The Saudi-UAE-led military coalition battling Yemen’s Houthi rebel movement has rejected as a “farce” a claim by the rebels to have captured “thousands of enemy troops”, including Saudi forces.
A Houthi spokesperson said in a televised statement on Saturday that the operation in late August near the southern Saudi region of Najran revealed the extent to which the group’s fighters were capable of penetrating the kingdom’s territory, should the latter decide to continue “its aggression against Yemen”.
But coalition spokesman Colonel Turki al-Malki on Monday brushed off the Houthi claims about prisoners, calling them part of a “misleading media campaign”.
Speaking to reporters, he said that the coalition thwarted a Houthi attack late in August in the Kitaf district of Saada province along the border with Saudi Arabia.
The Houthis, who control the northern part of Yemen, have recently stepped up their drone and missile attacks across the southern border of Saudi Arabia.
The rebels claimed responsibility for a September 14 assault on two facilities run by Saudi’s state oil company, Aramco. The assault initially slashed the kingdom’s crude oil output by half, accounting for about five percent of the world’s supply.
Al-Malki however seemed to play down the rebel group’s ability to inflict damage on the coalition, saying on Monday that more than 1,500 Houthi fighters were killed in past weeks.
The coalition also released video purporting to show air raids targeting what al-Malki said were Houthi fighters and vehicles in Kitaf.
For their part, the Houthis on Sunday released footage purporting to show captive Saudi soldiers and equipment. The images of the attack showed armoured vehicles with stencilled Saudi markings, arms and ammunition the rebels claim they seized.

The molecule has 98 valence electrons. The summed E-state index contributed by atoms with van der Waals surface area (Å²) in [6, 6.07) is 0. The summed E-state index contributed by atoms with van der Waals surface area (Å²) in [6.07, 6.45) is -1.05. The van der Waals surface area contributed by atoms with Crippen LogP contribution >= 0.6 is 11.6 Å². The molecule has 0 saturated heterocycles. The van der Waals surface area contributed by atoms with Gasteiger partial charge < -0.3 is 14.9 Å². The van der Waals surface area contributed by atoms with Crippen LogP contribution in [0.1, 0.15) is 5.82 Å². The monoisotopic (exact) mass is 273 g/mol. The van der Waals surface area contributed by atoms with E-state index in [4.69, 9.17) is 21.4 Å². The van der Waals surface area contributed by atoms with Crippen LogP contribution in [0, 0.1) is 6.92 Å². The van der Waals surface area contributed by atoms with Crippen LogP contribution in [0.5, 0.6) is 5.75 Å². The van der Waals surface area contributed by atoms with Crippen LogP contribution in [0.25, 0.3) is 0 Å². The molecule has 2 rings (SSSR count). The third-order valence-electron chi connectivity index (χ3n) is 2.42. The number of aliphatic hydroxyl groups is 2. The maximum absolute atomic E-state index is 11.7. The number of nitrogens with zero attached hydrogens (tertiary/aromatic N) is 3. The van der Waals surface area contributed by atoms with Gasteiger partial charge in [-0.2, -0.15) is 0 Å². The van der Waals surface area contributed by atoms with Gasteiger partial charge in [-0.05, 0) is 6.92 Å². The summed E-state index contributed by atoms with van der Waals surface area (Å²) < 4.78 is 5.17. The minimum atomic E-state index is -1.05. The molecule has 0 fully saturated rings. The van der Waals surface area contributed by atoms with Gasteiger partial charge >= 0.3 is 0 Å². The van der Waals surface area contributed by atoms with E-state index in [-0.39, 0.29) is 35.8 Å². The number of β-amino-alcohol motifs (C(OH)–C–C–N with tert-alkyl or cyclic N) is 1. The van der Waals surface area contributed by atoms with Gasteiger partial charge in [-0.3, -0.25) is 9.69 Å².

Al Jazeera could not independently verify the authenticity of the videos released.
The war in Yemen broke out in 2014 when the Houthis launched an offensive against the Yemeni government and seized the capital, Sanaa.
The Saudi-led coalition, backed by Western powers, intervened in support of Yemen’s internationally recognised government in March 2015.
The conflict in Yemen has killed tens of thousands and left millions on the brink of famine, in what the United Nations has called the world’s worst humanitarian crisis.
The UN said both the Houthis and the opposing coalition may be guilty of war crimes.
The latest violence could hamper the UN efforts to ease tensions and pave the way for talks in the long-impoverished Arabian Peninsula nation.
Separately on Monday, the Houthis said they released 350 prisoners, including three Saudi nationals, held for years in rebel-controlled territory.
The International Committee of the Red Cross (ICRC), which facilitated the release, put the number of those freed at 290.
Franz Rauchenstein, the ICRC’s chief in Yemen, expressed hope this would open the door to “further releases to bring comfort to families awaiting reunification with their loved ones”.